In his weekly address, President Obama celebrates progress on LGBT rights, but says more needs to be done as he designates the first national monument to the gay rights movement. Rough Cut (no reporter narration).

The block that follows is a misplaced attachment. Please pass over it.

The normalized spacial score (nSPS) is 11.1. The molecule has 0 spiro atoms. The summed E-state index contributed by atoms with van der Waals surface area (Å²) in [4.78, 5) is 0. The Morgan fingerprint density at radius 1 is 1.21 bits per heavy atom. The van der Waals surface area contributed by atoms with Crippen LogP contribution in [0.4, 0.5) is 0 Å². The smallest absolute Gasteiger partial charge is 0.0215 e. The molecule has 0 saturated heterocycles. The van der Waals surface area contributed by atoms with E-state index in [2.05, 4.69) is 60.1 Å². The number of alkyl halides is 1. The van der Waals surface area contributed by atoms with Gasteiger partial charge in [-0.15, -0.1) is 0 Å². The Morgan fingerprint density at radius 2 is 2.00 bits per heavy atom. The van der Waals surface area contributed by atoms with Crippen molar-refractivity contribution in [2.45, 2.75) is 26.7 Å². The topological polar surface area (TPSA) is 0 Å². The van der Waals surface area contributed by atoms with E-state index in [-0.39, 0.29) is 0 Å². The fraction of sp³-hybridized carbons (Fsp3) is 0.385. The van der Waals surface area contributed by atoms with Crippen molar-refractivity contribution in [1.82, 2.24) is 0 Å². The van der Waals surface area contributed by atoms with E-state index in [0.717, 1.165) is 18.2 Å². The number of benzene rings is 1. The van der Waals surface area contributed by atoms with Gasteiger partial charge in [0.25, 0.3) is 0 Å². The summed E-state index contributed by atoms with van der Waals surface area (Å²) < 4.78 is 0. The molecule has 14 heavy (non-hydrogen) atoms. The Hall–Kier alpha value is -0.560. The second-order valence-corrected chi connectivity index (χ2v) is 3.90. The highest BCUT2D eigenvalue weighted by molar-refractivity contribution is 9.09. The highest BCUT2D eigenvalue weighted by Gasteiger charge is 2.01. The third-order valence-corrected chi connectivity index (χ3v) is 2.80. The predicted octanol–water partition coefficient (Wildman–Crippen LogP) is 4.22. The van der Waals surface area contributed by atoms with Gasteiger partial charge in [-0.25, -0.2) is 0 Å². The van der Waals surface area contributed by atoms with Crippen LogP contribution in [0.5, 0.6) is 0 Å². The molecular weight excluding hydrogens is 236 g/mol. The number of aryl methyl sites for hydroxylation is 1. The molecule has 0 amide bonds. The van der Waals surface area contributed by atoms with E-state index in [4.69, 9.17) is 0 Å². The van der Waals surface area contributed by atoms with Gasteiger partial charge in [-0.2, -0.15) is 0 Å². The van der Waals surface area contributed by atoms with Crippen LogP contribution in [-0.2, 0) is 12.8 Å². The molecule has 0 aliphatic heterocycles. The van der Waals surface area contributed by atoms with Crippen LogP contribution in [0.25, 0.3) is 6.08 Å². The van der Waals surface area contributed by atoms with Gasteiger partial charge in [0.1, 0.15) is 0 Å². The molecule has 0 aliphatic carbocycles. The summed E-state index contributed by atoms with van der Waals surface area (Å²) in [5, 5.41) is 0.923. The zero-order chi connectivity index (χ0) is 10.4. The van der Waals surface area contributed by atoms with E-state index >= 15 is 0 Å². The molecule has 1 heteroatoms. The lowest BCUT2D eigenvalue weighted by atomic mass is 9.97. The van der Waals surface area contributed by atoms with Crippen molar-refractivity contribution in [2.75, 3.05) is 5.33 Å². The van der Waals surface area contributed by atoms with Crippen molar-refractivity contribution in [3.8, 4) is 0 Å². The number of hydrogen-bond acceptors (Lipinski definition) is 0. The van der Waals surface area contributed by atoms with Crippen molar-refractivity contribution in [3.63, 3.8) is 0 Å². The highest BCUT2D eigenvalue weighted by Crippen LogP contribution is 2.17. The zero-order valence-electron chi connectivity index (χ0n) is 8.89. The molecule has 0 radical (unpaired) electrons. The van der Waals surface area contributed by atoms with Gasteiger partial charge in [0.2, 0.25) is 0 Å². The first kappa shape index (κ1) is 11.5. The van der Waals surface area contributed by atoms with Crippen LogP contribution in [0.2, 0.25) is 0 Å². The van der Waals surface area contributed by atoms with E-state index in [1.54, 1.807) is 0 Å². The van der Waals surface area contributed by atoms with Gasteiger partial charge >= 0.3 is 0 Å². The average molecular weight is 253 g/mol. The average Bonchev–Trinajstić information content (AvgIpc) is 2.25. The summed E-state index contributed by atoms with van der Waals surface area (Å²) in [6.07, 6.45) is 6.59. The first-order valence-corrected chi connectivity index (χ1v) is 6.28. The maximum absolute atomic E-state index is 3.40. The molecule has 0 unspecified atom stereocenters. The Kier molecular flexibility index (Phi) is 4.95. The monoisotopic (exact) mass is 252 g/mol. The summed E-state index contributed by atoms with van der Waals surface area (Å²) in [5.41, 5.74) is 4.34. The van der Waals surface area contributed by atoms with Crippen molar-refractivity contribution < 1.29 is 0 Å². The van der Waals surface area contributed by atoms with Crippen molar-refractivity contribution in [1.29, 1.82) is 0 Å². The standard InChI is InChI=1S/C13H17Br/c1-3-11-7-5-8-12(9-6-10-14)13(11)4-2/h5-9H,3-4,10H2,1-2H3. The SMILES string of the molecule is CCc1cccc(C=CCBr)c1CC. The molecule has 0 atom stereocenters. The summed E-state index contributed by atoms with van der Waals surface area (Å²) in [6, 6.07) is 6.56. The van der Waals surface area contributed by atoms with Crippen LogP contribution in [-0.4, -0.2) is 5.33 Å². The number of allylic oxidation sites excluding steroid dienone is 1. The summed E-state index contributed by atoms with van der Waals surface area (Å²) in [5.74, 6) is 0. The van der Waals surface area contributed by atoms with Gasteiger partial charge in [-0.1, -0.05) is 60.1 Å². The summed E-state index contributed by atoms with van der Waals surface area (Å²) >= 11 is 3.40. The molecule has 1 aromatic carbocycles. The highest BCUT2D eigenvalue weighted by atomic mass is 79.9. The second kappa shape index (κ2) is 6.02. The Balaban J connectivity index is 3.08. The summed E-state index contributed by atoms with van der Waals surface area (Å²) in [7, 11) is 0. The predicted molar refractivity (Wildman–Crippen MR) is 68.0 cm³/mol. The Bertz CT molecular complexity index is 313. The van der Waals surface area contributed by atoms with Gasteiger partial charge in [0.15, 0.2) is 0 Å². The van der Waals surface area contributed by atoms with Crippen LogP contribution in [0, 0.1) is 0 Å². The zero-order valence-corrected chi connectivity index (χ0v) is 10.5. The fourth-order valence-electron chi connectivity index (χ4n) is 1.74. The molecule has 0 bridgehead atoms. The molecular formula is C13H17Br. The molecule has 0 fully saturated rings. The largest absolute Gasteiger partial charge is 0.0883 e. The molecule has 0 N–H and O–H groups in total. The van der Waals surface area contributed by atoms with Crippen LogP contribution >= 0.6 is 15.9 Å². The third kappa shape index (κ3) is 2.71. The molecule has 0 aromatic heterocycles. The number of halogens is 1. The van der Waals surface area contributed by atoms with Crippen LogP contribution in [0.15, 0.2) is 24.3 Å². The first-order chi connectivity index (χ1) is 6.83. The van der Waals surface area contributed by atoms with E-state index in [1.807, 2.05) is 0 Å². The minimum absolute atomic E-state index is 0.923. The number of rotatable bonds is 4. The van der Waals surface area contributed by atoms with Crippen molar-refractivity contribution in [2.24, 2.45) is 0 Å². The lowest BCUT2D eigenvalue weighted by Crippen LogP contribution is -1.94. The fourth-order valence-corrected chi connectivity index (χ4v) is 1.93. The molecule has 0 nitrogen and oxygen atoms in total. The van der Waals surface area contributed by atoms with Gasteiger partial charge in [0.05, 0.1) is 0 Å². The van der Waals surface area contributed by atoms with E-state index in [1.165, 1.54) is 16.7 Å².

ROUGH CUT (NO REPORTER NARRATION) In his weekly address, President Obama celebrated progress on LGBT rights, but says more needs to be done for "equality, acceptance, and tolerance" of the gay community. On Friday, Obama designated the site around the Stonewall Inn in New York City as a national monument, the first to honor the contributions of gay Americans. The Stonewallin Manhattan's Greenwich Village was the scene of a police raid that triggered riots and ignited a long struggle to bring lesbian, gay, bisexual and transgender people into the American mainstream and guarantee their rights. LGBT rights advocacy groups hailed the national recognition, saying it will help highlight the gay communities' continued struggles, especially in the aftermath of the June 12 mass shooting at a gay nightclub in Florida that killed 49 people. "As we saw two weeks ago in Orlando, the LGBT community still faces real discrimination, real violence, real hate. So we can't rest. We've got to keep pushing for equality and acceptance and tolerance," said Obama. "But the arc of our history is clear. It's an arc of progress and a lot of that progress can be traced back to Stonewall. So this week I'm designating the Stonewall National Monument as the newest addition to America's National Park system."